No precise number death toll from Sunday’s air strikes was immediately available as they took place overnight in a remote location.

There were competing reports about the identity of those killed. But a second intelligence official in Miranshah said Uzbek fighters were targeted.

“Uzbek fighters had gathered in the area, they were taking rest when jets hit them,” he said, adding that hideouts of local Taliban and other foreign fighters were also targeted.

Both the Pakistani Taliban and the Islamic Movement of Uzbekistan – an al-Qaeda affiliate mainly based in Pakistan’s tribal belt – said Uzbek fighters took part in the Karachi airport assault.

Locals in Pakistan’s tribal regions say some of the world’s most feared Islamist fighters are quietly slipping away from the area in anticipation of an increase in military operations against them.

Nuclear industry explores Fukushima

The explosions that damaged a crippled Japanese nuclear plant during a disaster that forced mass evacuations in 2011 show what can happen when nuclear fuel overheats.


In response to the Fukushima Dai-ichi accident, the US government dramatically increased funding to develop tougher protective skins for nuclear fuel, hoping to spur innovation in designs that hadn’t changed much in years.

While the US Department of Energy was spending $US2 million ($A2.16 million) before the accident on future fuel designs, the funding reached as much as $US30 million ($A32.46 million) afterward.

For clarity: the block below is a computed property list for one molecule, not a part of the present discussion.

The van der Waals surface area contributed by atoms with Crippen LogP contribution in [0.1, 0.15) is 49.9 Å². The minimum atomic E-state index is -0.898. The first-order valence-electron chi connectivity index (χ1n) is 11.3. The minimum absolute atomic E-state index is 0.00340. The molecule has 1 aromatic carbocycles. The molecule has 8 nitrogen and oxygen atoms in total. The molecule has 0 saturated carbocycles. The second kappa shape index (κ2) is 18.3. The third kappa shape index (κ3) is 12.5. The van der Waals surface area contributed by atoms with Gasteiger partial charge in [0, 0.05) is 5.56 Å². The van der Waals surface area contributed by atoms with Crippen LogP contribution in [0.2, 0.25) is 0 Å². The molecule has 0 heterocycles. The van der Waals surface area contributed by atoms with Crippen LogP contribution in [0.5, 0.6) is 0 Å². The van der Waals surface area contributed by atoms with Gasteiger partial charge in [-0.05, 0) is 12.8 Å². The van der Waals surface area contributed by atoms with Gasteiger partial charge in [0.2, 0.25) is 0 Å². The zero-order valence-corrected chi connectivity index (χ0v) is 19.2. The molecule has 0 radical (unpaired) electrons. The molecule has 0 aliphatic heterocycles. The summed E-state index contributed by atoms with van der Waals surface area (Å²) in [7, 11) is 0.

Now scientists at multiple institutes are in the middle of developing designs that could start finding their way into test reactors as soon as this summer, followed by larger tests later on.

The goal is to create nuclear fuel that is more resistant to damage and melting in extreme situations and less prone to a chemical reaction that makes its metal wrapping brittle and produces explosive hydrogen gas. If researchers succeed, their work could give plant workers more time to keep an accident from spiralling into a meltdown that releases harmful radiation. The work is no cure-all to prevent accidents, but it’s a way of reducing risk.

“It’s basically buying time for the reactor,” said Andrew Griffith, the Energy Department’s director for fuel cycle research and development. “It’s basically an insurance policy.”

Scientists in the government and industry-funded efforts are experimenting with multiple solutions before narrowing their focus on the most-promising technologies.

Nuclear fuel has remained similar for decades. Uranium dioxide is compressed into a pellet about the size of a fingertip. Those pellets are stacked into fuel rods up to 4.5 metres long and placed in a tube, called cladding, made from zirconium alloy. That metal cladding resists corrosion in a reactor, holds up against heat and serves as a barrier that keeps radioactive elements in place without cutting too much into the energy produced by a nuclear plant.

Nuclear fuel is supposed to withstand accident conditions, but the disaster at the Fukushima Dai-ichi plant shows how it can fail when pushed to extremes.